Fortunately, I did come to my senses pretty quickly because the love I had for my daughter shone more brightly than the label.
Did you know that a large number of babies with Down syndrome are placed into foster care because their parents do not want to take the journey I was going to take?
In the past few years I have been researching and learning about the history of disability. I now know why I was rejected by society as a youngster, and it is the same reason people with Down syndrome still are being rejected - and aborted. They are seen as a lesser form of human being. They are seen as being imperfect. They are seen as Hitler saw the Jews - an inferior race.
You would think that in present-day 2019 we would have progressed a lot further in our acceptance of differences. But sadly we have not. As I explained to the Probus Club members, while women are still striving for equal pay and racism is rife, people with disabilities will not get a look in.
Yes, there has been some progress made. Like my parents were pioneers paving the way for me and others with facial differences, there are parents today making paths for their children with disabilities. Some of us have our bulldozers out and are pushing hard on the weeds and rocks.
Another fact I shared with the members was the alarming rate of terminations of prenatally diagnosed fetuses (I call them babies). In Australia, the statistics say that 9 out of 10 prenatally diagnosed babies with Down syndrome are aborted. The article below states it is 93%. This includes the false-positives. Killed. Australia should be hanging its head in shame.
After the meeting, one of the members came to me and told me his daughter's story. She'd been told prenatally that her baby had Down syndrome. She was offered a termination but declined it. When the baby girl was born, she did not have Down syndrome.
In Iceland, it is 10 out of 10. Iceland is trying to eradicate people with Down sydrome from their society.
This makes my blood boil. Who gives these doctors the right to play God?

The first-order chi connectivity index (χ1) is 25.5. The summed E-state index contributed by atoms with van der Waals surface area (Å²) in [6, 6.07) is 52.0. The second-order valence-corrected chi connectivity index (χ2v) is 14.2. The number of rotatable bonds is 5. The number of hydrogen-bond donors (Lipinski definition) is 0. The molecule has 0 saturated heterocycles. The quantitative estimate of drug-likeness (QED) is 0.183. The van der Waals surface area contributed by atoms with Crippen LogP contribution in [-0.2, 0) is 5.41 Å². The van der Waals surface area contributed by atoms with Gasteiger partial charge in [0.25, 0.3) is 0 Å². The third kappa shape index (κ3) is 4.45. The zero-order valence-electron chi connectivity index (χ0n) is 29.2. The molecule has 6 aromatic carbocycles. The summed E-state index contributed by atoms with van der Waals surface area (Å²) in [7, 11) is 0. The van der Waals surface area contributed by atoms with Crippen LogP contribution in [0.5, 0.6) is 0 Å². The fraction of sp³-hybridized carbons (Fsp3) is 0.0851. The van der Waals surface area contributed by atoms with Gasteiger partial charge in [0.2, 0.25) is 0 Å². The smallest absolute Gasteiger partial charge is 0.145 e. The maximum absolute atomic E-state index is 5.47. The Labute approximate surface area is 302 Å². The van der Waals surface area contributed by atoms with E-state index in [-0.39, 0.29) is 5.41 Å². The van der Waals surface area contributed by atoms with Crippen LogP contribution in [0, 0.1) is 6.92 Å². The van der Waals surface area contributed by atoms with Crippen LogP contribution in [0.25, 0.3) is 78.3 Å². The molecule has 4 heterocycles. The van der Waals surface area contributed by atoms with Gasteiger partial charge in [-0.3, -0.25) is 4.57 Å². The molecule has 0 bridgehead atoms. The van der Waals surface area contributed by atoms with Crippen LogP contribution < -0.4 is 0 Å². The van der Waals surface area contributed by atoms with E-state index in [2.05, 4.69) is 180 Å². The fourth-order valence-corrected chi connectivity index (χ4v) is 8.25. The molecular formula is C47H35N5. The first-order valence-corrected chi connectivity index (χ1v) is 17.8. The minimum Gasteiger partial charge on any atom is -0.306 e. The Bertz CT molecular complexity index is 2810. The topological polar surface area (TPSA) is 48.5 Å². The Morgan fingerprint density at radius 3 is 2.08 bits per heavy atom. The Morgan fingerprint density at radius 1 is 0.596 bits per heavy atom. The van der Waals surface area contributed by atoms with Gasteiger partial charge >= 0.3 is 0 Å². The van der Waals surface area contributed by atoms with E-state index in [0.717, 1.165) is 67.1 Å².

Down syndrome used to be considered a common condition, now it is listed on the Rare Diseases database.
As a human race, our desire for perfection seems to sit high on the scale of what's important. What happened to love?
I will continue to fight for my daughter and the other wonderful human beings who are born with Down syndrome. There has always been people with this syndrome, and as long as there are parents who will give them life and are willing to go in for battle for their children, there always will be.
These people offer their own take on the world and are able to make significant contributions to society. They are perfectly perfect.
My daughter is now 12 and we keep hearing the words, 'She's so amazing!' I must admit I get sick and tired of this, but I know we have a very different perception of what she is capable of. There are no limiting ceilings in our definition of Down syndrome. And her 'amaziness' is ordinariness. She is in mainstream high school, participating in regular school and community activities, and breaking down attitudes and prejudices of those around her.
One day I know I will see her living her own independent life, with a fully paid job, a partner if she wants one, going out and about pursuing her interests. I will see her having an ordinary adulthood just like my parents gave me.
To find out more about Jenny Woolsey who writes and speaks on Be Weirdly Wonderful! Embrace your difference, go to www.jennywoolsey.com